UMass Amherst environmental chemist flashes warning light on new nanoparticle
AMHERST, Mass. – When environmental and soil chemist Baoshan Xing at the University of Massachusetts Amherst began reading in 2014 that a new, two-dimensional material known as layered black phosphorous (BP) was gaining the attention of biomedical researchers for use in drug delivery systems and tumor photothermal therapy, he was both intrigued and concerned.
"I am not only a soil chemist, but an environmental chemist," he notes. "As agricultural scientists, we are very familiar with phosphorous but I had never heard of two-dimensional black phosphorous. So we read all the nice papers about black phosphorous, and then, as environmental chemists, we started asking about nanoparticle toxicity. You have to be careful where you put such materials in the human body."
In a recent cover story of the journal, Small, his former postdoctoral fellow, Qing Zhao, currently a professor at the Institute of Applied Ecology at the Chinese Academy of Sciences, and Xing report toxicity test results for different thicknesses of layered BP in three cell lines. Briefly, they found disruption of cell membrane integrity related to layered BP particle size, plus concentration- and cell-type-dependent cytotoxicity.
Xing says, "We are among the first ones to work with this material, particularly in regard to its environmental implications." He and colleagues urge that "an in-depth understanding of BP's cytotoxicity is of utmost importance" to provide useful data for risk evaluation and safe biomedical applications.
The researchers acknowledge that the new material, which is collected as thin samples from phosphorous crystals by a technique known as exfoliating, that is, shaving off layers of different thicknesses, does have "unique optical and electrical properties," which might make it "a promising candidate for an efficient drug delivery vehicle and photothermal/photodynamic therapy in treating a variety of cancers."
Xing says, "I remember when single-layer graphene generated great excitement in the research community a decade ago, and I think people are getting excited now about a single layer of black phosphorous, that it might have many exciting applications." But the two materials differ a great deal in their single-layer structure, he adds, where single-layer graphene is perfectly flat, exfoliated BP has a zig-zagged structure.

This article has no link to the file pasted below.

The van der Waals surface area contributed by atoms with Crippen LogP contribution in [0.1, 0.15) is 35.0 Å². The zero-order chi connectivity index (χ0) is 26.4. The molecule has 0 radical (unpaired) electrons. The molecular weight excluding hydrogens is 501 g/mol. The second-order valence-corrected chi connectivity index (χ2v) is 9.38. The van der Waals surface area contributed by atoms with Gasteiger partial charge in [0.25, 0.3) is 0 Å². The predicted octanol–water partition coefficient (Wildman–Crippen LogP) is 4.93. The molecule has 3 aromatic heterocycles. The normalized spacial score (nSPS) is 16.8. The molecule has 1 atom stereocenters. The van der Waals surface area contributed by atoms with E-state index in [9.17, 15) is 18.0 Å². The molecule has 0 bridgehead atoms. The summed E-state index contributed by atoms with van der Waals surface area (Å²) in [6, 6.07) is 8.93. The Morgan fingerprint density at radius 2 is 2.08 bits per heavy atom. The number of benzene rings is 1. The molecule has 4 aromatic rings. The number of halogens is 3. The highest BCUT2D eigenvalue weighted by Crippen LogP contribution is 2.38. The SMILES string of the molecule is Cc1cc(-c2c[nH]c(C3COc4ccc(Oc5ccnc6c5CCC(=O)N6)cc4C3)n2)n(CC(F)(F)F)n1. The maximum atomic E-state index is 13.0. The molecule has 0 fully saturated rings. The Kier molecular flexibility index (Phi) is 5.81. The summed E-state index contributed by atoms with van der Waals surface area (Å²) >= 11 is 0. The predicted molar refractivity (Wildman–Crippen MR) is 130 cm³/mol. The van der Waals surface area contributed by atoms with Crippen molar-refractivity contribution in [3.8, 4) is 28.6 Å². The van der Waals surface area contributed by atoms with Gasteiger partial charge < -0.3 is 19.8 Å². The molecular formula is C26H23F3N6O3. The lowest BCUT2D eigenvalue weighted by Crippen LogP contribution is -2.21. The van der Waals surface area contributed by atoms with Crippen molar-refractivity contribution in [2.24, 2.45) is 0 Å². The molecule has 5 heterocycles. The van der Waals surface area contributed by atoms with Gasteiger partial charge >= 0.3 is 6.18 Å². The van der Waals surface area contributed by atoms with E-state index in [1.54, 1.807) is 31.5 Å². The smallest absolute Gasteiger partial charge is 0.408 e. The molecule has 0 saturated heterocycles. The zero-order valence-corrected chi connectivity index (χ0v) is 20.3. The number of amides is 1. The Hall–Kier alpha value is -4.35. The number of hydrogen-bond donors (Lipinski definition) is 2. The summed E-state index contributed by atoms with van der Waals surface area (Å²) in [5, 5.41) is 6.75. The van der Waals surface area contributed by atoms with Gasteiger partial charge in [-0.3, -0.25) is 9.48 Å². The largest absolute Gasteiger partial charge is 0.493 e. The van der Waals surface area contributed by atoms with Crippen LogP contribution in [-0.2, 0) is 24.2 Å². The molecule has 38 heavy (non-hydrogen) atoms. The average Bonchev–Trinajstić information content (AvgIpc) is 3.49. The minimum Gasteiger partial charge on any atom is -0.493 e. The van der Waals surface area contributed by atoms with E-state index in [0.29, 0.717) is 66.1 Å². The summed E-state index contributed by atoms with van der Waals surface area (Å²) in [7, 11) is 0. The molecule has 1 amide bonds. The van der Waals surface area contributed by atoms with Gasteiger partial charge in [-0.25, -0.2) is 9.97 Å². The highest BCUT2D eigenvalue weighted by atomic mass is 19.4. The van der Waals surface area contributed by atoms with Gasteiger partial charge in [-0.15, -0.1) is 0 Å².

Zhao, Xing and their colleagues point out that studies of layered BP toxicity conducted to date have used viability reagents, which can interfere with cytotoxicity results. By contrast, they have used a label-free, real-time cell analysis (RTCA) technique that does not need any fluorescent or colorimetric viability reagents.
Assaying layered BP toxicity in three cell types, mouse fibroblast cells (NIH 3T3), human colonic epithelial cells (HCoEpiC) and human embryonic kidney cells (293T), the UMass Amherst and Chinese research team found that layered BP's cytotoxicity is based on the fact that it generates reactive oxygen species (ROS). ROS are among the most potent cell-damaging agents known. Layered BP also disrupts cell membrane integrity in a particle-size-dependent manner. "The larger the BP is, less membrane integrity will be retained," they note.
Further, they say the IC50 values of layered BP can differ by dozens of times depending on particle size and cell type. IC50 values refer to a measure of how effective a material is in inhibiting a specific biological function. Xing and colleagues urge that "special attention should be paid to the size of layered BP and the types of target cell lines for its application in biomedical field."
They add, "Further study is undoubtedly necessary to explore the cytotoxicity mechanisms in depth," and that "given the results from our present study, the mechanisms of BP's cytotoxicity are strikingly complicated and have significant implications for the risk evaluation and safe biomedical applications of BP."
They plan to follow up with further experiments to test their hypothesis that layered BP, with its unusual electrical properties, might prove useful in removing both positively and negatively charged chemicals and organic contaminants from water.